Are you thinking of taking a road trip to Las Vegas? You may want to think again. Though many, particularly from the Northeast, may touch down in Sin City via airplane, some may wish to arrive via car (especially given all the air travel woes this year). Once there, travelers may rent a vehicle to gain easier access to all the attractions Las Vegas offers.
However, you should reconsider how you get around on your Vegas vacation. More and more casino resorts are phasing out a policy that tourists and locals like: Free parking.
Casino giant MGM started the trend in 2016, asking customers to shell out for parking. Rival casino company Caesars did the same the following year. Flash forward to 2023, and Venetian and Palazzo have announced they’ll be cashing in on people who need parking during their Vegas trip. The new pay-for-parking policy is set to begin “later this summer,” per a Las Vegas Journal Review report.
The self-parking rates are still TBD for Venetian and Palazzo, which the same company owns. At Caesars, self-parking rates can soar as high as $40 per day for non-guests, though hotel guests can pay a one-time fee of $20. Rewards members can get reduced-priced parking rates (or free ones).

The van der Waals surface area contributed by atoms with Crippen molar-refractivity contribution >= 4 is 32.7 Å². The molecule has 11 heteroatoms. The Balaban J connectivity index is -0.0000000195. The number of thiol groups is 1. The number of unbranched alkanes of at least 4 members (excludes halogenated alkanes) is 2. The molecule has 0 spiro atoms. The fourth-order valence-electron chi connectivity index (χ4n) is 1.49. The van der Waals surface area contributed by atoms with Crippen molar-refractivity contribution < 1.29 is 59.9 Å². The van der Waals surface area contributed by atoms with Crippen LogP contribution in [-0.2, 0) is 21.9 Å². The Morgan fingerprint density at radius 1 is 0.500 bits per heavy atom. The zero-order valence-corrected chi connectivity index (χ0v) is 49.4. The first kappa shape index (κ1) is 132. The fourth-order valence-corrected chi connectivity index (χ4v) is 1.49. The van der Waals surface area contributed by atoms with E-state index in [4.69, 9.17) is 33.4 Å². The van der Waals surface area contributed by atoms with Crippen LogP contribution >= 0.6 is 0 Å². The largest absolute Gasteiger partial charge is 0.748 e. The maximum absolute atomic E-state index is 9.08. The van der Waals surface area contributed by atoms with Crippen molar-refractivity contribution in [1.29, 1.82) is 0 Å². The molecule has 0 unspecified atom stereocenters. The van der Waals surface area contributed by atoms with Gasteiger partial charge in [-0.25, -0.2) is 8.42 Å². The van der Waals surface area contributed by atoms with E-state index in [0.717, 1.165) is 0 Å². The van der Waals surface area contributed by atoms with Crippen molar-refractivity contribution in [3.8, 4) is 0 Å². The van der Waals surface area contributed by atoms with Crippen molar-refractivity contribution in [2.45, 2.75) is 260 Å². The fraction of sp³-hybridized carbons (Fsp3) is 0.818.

MGM charges up to $18 for hotel guests and non-hotel guests. Nevada residents with a valid license can get the first three hours on the house.
Why can’t we have nice things?
Typically, casinos have considered free parking the least they could do, assuming you’re likely to lose money during your Vegas trip (whether or not you luck out at blackjack or the slot machines). Sin City casino resorts offer much more than gambling opportunities — there are spas, high-end restaurants, golf, and e-sports. Though the reasons for the Las Vegas resort parking policy shifts are unclear, one doesn’t need to be a rocket scientist to speculate the cause: Businesses love to squeeze all the money they can out of customers.
A Vegas trip will probably be a splurge, any way you slice it. Even before casino resorts made asking customers to pay for parking trendy, heading to Sin City was a pricey venture. Still, you can save some money.
- Consider a cheap flight. Depending on where you live or the time of year you book, a flight may be better than driving and paying for parking—price out both options before booking a trip.
- Take public or ridesharing transportation. See if you can use shuttles, Uber, Lyft, or other transportation options. Again, price these options out – they may be more expensive than forking over for parking.
- Stick to one resort. Vegas resorts offer so much that you may not need to hop around, especially if you’re only there for a few days. Consider seeing all that one resort offers instead of going to multiple.
Then, you can put your savings into a high-end dinner or shopping. The resort will likely win either way.
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